Monday, August 08, 2005

This is completely unfair....

....and if anyone gave a similar treatment to Tollers or Jack, I'd be deeply sniffy. But it made me laugh and laugh and laugh....

His Dark Materials by Philip Pullman, Condensed

8 comments:

Abigail Nussbaum said...

Hey, Andrew, don't look now, but... (and also)

Glad you enjoyed the Pullman condensation.

American Ronin said...

It's only unfair if it's not true. Near as I can tell, they're pretty much dead on the money here.

Mike Taylor said...


Hey, Andrew, don't look now, but... (and also)


I got hooked by the site that you pointed me to. While most of the condensations are mean-spirited, this one really appealed to me: I laughed out loud:
The Chronicles of Thomas Covenant, Unbeliever

(BTW., Pullman is a superb writer but an ignorant and stupid moral philosopher. I loved reading the HDM trilogy, but I doubt I will read it again for a long time; whereas the Narnia books, to pick an obvious counter-example, draw me back again and again.)

Tom R said...

My co-blogger and I have been watching this project with great interest: see comments at http://fathermckenzie.blogspot.com/2004/12/deicide-dropped-from-pullman.html, http://fathermckenzie.blogspot.com/2004/08/ridicules-of-chronic.html, http://fathermckenzie.blogspot.com/2004/12/when-i-fight-authority-authority.html, and http://fathermckenzie.blogspot.com/2005/08/issues-with-authority-update.html.

Andrew and Abigail both get appropriate hat-tips.

Mike Taylor said...

Thanks, Tom, interesting links.

The curious thing, of course, is that Pullman is all sound and fury on the subject of deicide, but signifies nothing when it comes down to it: SPOILER WARNING. Among the many anticlimaxes of the last _HDM_ book is that there is no confrontation between the Authority and anyone else - the Authority just dies of old age quietly in a corner while all the real action is going on elewhere. What's going on here? Did Pullman chicken out? Doesn't seem likely.

I think the most charitable interpretation of Pullman's trilogy (which by the way I thought was very exciting, lots of fun, and fascinating in places) is that he thinks the established church has nothing whatsoever to do with the Real God. But then, the Church in his stories have nothing to do with his Authority either, so frankly I am a bit at a loss to understand what point he is making.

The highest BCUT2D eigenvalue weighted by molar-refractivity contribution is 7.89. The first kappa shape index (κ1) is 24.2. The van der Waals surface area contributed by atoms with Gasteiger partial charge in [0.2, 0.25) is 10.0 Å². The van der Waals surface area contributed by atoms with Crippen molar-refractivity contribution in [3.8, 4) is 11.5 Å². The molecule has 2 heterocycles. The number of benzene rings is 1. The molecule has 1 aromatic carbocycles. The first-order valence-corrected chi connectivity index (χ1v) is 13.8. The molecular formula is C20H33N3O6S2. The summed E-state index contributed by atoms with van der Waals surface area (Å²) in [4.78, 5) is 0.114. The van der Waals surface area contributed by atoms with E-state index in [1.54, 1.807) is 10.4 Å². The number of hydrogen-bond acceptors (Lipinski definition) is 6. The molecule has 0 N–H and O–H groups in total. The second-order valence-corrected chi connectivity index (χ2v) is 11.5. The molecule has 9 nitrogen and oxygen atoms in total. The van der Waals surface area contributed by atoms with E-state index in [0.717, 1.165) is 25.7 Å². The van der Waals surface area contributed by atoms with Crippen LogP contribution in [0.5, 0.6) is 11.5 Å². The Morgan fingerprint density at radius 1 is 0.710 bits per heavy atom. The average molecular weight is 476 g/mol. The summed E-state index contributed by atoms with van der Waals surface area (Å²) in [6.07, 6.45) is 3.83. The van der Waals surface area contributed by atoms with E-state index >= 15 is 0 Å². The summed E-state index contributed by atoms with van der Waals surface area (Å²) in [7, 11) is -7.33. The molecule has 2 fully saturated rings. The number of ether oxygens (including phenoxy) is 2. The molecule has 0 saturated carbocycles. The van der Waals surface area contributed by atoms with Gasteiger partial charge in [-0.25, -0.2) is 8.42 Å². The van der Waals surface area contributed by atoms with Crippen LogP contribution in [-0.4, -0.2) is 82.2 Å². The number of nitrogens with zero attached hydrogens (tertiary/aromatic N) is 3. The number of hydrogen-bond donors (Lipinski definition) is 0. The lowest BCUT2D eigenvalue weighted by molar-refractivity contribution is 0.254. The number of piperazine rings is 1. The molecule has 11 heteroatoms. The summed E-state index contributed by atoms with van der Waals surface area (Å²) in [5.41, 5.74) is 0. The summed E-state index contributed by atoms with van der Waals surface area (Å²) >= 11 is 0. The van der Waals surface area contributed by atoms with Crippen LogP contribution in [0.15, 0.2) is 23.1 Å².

That said, I don't know if I've ever read anything that haunted me as strongly as the image (in the first book) of the boy holding on the bit of dried fish.

Abigail Nussbaum said...

I think the most charitable interpretation of Pullman's trilogy ... is that he thinks the established church has nothing whatsoever to do with the Real God. But then, the Church in his stories have nothing to do with his Authority either, so frankly I am a bit at a loss to understand what point he is making.

My impression was that Pullman kept trying to have his cake and eat it too. First he tells us that God definitely exists, but that the Church doesn't represent his will. Then, he tells us that God is dead, that the Authority - who is now senile and powerless - usurped his position, that the kingdom of heaven is now ruled by the chief angel, and that these angels are definitely in cahoots with the Church (it's also difficult to believe in the gulf between God and organized religion when there appears to be only one such religion in his world). He pays lip service to the notion that organized religion and God are two separate things, but when one of his characters decides to go up against the Church's corruption, he does so not by nailing a proclamation to the door of the cathedral but by going up against the hosts of heaven.

A few months ago there was a minor scandal when the producers of the HDM film announced that they would be toning down the anti-religion stance of the books, and Pullman was quoted (apparently very liberally) as saying, basically, I took the money and ran. He posted a clarification on his website in which he went on to talk about the difference between God and organized religion, and said that, in his opinion, the books made it perfectly clear that the corruption was in the Church, not in God. He also implied pretty strongly that anyone who didn't see this in the books was stupid, uneducated, or a bad reader.

I wasn't a big fan of his before, but that put me off him for life.

Helen Louise said...

I couldn't resist it. I just had to have a go at condensing the last series of Doctor Who. Thanks for the inspiration :)

cslewisfan221 said...

Apparently, there are Narnia Events going on all over the country that are movie "sneek peeks". I just found some information at Narnia Resources